A complete guide on how to design for permanent mold casting.
Every engineer has done it at one point in their career. They discovered a need for a new product. Designed the perfect part. Even 3D printed a prototype.
But when they begin researching metal casting processes, they make an unfortunate discovery. Their design is 3D printable, but not castable.
It’s important to consider the manufacturing process early in designing. Each casting method has its own unique design standards. By following these design guidelines, you can rest assured that your part will be easily manufactured!
Here are 7 important specs when it comes to designing for aluminum permanent mold castings.
Wall thickness is the most crucial design standard. Since the permanent mold process is gravity-fed and castings solidify quickly, a minimum wall thickness allows adequate metal flow.
To make your design permanent-mold friendly, we recommend a wall thickness of at least 0.180 inches.
Try to avoid isolated thin or thick sections. These can impact the flow and solidification of metal, cause shrinkage, and lead to other defects.
If your design’s wall thickness is non-negotiable and on the borderline of permanent mold requirements, molds can be equipped with vents and chills to help alleviate issues during casting. However, inadequate wall thickness increases your potential for higher scrap rates.
Another alternative is to cast your part with thicker walls, then use secondaries, like machining and polishing, to shave off excess metal.
Yet overall, if you wish to permanent mold cast your product, it is best to design the part with adequate wall thickness from the start. This minimizes opportunities for error. Otherwise, consider choosing a manufacturing method that specializes in isolated thin or thick walls.
Slightly rounded corners make your part stronger! We recommend at least 0.030 inches.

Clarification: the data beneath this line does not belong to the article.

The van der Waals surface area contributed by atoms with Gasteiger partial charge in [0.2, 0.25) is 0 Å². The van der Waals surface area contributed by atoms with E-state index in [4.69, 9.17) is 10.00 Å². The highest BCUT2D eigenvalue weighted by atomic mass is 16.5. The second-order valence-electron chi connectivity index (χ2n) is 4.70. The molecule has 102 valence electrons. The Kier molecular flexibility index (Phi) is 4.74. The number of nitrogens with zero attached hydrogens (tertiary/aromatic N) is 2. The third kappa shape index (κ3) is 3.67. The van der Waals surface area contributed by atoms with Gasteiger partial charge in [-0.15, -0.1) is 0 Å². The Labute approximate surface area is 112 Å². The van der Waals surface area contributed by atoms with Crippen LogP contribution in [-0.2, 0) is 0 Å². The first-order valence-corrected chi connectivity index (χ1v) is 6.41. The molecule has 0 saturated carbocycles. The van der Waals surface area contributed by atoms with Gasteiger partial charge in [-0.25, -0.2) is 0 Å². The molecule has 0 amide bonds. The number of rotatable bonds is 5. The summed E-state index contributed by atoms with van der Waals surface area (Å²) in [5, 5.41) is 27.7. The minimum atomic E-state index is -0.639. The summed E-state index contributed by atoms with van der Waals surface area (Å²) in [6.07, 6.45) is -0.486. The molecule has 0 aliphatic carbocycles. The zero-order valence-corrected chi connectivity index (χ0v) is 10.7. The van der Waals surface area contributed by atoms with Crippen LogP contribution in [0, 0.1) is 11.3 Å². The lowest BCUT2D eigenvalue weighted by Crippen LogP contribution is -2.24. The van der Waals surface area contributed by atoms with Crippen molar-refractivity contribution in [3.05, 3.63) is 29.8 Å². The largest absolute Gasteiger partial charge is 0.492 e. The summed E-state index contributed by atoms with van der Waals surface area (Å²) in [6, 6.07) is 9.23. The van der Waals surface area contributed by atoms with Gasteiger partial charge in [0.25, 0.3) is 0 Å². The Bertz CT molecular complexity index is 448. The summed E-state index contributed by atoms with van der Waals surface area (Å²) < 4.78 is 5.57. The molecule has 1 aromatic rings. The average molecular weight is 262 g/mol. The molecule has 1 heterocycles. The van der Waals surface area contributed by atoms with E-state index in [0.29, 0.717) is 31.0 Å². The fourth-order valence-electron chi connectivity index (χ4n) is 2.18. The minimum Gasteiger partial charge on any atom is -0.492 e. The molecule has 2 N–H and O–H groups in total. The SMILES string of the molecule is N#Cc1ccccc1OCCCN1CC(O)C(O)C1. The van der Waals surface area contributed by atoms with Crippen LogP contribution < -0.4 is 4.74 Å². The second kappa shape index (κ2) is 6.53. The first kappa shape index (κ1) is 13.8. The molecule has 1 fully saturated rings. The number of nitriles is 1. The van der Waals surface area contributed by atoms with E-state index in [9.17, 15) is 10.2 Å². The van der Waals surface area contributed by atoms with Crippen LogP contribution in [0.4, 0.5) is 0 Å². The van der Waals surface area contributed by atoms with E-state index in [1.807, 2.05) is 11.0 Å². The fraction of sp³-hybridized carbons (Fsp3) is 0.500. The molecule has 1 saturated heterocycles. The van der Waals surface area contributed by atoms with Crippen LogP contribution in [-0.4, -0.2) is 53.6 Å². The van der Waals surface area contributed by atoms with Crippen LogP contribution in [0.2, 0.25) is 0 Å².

Sharp corners cause…
We suggest casting your part with the recommended fillets and radii, then machining and polishing your desired corners. This is a common operation in the permanent mold industry.
When the as-cast part doesn’t exactly meet your desired tolerances, you may choose to add on secondary operations, such as machining or polishing.
When machining is required, your design must account for extra material. If you do not include a machine stock allowance, your part’s final dimensions may be out of spec.
*per surface, not per dimension
Draft is very important in permanent mold casting. Draft…
In the permanent mold process, there is no such thing as too much draft! Minimum draft requirements are dependent on depth.
Cored holes can save time in machining operations.
Similarly, minimum cored hole draft requirements are dependent on depth and diameter.
The parting line is where the mold top (cope) and bottom (drag) separate.
Understanding the parting line is important when designing draft and understanding concentricity tolerances.
The parting line affects your concentricity tolerances. For example, for features across the parting line, you need more room in your tolerance than features limited to one side of the mold.
If you design within linear tolerances, your part will meet specs as-cast. However, if you design outside of these linear tolerances, your part may require secondary machining.
The permanent mold process capabilities for linear tolerance are…
Here’s one major benefit of the permanent mold process: Permanent mold has very tight flatness tolerances compared to many other casting processes, such as sand casting.
The permanent mold process capabilities for flatness are…
While designing, consider the extra capabilities of the permanent mold process. Two unique design opportunities include cast inserts and sand cores.
You can cast your product around metal inserts, directly embedding them into your part. These metal inserts are tightly held in place, becoming extremely functional.
For example, you can directly insert bearings, tubing, heating/cooling channels, and more into your product during the casting process.
Sand cores are used to create hollow cavities in the casting. Sand cores can be used to create a complex geometry inside of your part. The cavity might be used in assembly, or to channel wire through the product.
The core is laid in the mold and cast inside the part. Then, the sand is baked or shaken out. We call this process semi-permanent mold.
Email Batesville Products today! Our engineering & sales teams will review your design and provide a quote!